One of my many projects in life is to make sure that my children are current with the major cultural forces that have defined our country. This is why I went out and bought a DVD set of all the Charlie Brown holiday specials a couple of years back.
It was something of a shock to me when I discovered that neither Tabitha nor Lauren knew who Snoopy was, although really it should not have been. Charles Schulz died before either of them were born. He drew his first Peanuts strip (a name he hated - he wanted L'il Folks, and thank God for editors, I say) in 1950, five years after the end of World War II and fifteen years before I was born. Harry Truman was in the White House and my parents were in grade school. It was a long time ago.
Peanuts was such a defining piece of American literature in the second half of the twentieth century - and yes, comic strips can be literature. It had a melancholy sensibility that you rarely find in that medium, and a sublime sense of the ridiculous to go with it. When I was growing up I took these for granted. That's just how Charlie Brown and Snoopy, respectively, were. But when you try to explain to your children the whole "kicking the football" routine, or the endless futility of Charlie Brown's baseball team, or the idea of a beagle as a World War I flying ace (who remembers WWI these days?), it sort of jumps out at you.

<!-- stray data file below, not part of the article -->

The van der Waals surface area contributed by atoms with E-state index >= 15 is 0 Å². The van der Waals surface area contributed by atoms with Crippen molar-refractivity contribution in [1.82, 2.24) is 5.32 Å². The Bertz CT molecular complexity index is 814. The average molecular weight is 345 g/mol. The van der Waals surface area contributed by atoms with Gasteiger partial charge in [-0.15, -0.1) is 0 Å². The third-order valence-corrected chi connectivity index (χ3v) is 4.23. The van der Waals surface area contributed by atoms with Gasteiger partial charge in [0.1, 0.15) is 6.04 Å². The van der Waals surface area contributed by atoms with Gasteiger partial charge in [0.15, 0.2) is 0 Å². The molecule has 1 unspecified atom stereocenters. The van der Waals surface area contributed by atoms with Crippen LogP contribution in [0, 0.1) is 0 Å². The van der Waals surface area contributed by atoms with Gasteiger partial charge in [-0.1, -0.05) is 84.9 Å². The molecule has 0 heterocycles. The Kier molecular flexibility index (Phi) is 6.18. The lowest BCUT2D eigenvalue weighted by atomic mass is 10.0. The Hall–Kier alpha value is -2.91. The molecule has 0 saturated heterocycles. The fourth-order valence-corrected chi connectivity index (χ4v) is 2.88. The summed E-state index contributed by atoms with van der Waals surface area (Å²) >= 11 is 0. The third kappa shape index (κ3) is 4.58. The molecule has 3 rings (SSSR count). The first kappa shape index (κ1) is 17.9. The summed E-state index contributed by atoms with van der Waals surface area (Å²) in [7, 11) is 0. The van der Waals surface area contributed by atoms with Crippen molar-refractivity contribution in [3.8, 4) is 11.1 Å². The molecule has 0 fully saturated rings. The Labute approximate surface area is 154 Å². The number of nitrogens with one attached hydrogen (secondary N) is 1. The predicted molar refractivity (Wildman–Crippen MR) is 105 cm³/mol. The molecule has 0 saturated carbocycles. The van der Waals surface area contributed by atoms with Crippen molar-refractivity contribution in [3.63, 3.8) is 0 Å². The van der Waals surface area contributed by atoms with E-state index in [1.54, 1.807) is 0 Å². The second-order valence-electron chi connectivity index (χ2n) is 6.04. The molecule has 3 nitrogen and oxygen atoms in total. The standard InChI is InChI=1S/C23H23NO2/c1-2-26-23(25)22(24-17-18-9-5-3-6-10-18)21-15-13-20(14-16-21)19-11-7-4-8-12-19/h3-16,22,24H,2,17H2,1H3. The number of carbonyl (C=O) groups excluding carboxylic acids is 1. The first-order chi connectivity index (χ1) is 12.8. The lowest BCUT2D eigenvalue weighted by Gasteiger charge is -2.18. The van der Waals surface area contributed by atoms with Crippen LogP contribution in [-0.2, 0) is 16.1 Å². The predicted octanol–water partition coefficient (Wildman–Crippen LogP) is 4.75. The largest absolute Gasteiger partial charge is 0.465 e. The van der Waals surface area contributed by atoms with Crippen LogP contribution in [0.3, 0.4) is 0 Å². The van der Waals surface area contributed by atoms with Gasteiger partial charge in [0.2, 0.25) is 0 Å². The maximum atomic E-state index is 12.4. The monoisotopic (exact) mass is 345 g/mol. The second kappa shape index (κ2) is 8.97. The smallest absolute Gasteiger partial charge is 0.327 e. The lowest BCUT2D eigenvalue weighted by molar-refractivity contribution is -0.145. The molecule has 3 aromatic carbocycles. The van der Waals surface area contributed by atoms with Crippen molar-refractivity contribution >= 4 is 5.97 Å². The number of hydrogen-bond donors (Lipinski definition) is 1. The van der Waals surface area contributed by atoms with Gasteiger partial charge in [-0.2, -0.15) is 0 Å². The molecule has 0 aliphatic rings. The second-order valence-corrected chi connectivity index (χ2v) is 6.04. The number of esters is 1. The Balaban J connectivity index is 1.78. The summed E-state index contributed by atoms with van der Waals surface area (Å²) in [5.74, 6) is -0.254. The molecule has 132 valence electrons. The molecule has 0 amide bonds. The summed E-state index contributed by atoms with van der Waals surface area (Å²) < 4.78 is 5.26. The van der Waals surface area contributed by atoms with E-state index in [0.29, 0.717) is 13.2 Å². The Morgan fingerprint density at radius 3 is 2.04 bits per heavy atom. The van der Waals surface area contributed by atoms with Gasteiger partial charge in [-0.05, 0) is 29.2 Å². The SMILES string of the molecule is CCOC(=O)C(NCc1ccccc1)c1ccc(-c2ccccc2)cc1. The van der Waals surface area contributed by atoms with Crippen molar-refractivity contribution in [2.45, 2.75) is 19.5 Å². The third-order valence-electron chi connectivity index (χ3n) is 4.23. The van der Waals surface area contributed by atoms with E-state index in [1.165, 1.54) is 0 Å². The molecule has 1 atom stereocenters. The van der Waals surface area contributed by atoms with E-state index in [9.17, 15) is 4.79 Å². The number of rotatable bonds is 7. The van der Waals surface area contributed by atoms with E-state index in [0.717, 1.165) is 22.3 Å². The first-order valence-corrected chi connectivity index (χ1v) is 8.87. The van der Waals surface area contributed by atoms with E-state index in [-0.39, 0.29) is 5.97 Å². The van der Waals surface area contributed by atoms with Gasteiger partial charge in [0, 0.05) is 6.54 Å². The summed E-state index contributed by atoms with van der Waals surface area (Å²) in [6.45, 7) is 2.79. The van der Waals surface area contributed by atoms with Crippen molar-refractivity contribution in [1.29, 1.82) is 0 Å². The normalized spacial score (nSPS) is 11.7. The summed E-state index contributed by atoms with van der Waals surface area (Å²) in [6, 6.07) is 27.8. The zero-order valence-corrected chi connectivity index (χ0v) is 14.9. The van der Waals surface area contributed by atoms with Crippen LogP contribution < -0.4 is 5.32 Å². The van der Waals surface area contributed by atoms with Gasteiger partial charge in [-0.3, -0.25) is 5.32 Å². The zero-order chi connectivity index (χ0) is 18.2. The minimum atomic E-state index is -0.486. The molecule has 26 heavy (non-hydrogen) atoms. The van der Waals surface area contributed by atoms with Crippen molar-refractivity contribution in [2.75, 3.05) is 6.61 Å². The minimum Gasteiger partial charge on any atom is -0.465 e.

Over Thanksgiving, we had the Charlie Brown Thanksgiving special running in the DVD player. It doesn't have much of a plot, you realize after watching it for the fortieth time, but you have to love the epic battle between Snoopy and the Chaise-Lounge. I've often felt that way myself, dealing with lawn furniture.
At one point, Charlie Brown was explaining to his sister Sally how hard it was to argue with Peppermint Patty, noting that you never really got a chance to get a word in edgewise. Kim looked over at Tabitha and said, "I'll bet you have friends like Peppermint Patty, huh?"
"No," said Tabitha, "but my friends do."
Happy Thanksgiving, Charlie Brown.